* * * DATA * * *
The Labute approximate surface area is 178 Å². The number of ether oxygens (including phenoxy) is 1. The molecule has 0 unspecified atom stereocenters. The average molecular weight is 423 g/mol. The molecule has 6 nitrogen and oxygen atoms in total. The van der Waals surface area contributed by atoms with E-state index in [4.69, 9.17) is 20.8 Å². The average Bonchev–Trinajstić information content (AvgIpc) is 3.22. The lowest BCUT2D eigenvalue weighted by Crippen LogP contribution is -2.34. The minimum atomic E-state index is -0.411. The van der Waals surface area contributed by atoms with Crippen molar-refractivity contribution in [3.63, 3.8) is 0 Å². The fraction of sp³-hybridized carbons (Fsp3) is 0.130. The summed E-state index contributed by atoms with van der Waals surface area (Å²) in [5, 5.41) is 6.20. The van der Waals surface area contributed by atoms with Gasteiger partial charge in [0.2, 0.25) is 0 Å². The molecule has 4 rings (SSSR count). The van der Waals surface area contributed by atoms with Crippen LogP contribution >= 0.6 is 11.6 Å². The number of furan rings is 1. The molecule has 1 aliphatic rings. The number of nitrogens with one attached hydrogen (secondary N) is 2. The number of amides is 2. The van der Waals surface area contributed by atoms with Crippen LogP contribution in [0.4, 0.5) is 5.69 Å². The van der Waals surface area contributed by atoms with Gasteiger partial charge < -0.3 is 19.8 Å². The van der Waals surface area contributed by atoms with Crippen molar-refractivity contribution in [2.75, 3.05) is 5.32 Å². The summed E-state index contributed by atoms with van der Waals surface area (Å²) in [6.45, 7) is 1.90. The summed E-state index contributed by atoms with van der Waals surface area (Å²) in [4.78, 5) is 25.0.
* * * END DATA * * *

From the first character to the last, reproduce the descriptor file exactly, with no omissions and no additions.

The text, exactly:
The Labute approximate surface area is 178 Å². The number of ether oxygens (including phenoxy) is 1. The molecule has 0 unspecified atom stereocenters. The average molecular weight is 423 g/mol. The molecule has 6 nitrogen and oxygen atoms in total. The van der Waals surface area contributed by atoms with E-state index in [4.69, 9.17) is 20.8 Å². The average Bonchev–Trinajstić information content (AvgIpc) is 3.22. The lowest BCUT2D eigenvalue weighted by Crippen LogP contribution is -2.34. The minimum atomic E-state index is -0.411. The van der Waals surface area contributed by atoms with Crippen molar-refractivity contribution in [3.63, 3.8) is 0 Å². The fraction of sp³-hybridized carbons (Fsp3) is 0.130. The summed E-state index contributed by atoms with van der Waals surface area (Å²) in [5, 5.41) is 6.20. The van der Waals surface area contributed by atoms with Gasteiger partial charge in [0.2, 0.25) is 0 Å². The molecule has 4 rings (SSSR count). The van der Waals surface area contributed by atoms with Crippen LogP contribution >= 0.6 is 11.6 Å². The number of furan rings is 1. The molecule has 1 aliphatic rings. The number of nitrogens with one attached hydrogen (secondary N) is 2. The number of amides is 2. The van der Waals surface area contributed by atoms with Crippen LogP contribution in [0.4, 0.5) is 5.69 Å². The van der Waals surface area contributed by atoms with Gasteiger partial charge < -0.3 is 19.8 Å². The van der Waals surface area contributed by atoms with Crippen molar-refractivity contribution in [2.75, 3.05) is 5.32 Å². The summed E-state index contributed by atoms with van der Waals surface area (Å²) in [6.45, 7) is 1.90. The summed E-state index contributed by atoms with van der Waals surface area (Å²) in [4.78, 5) is 25.0.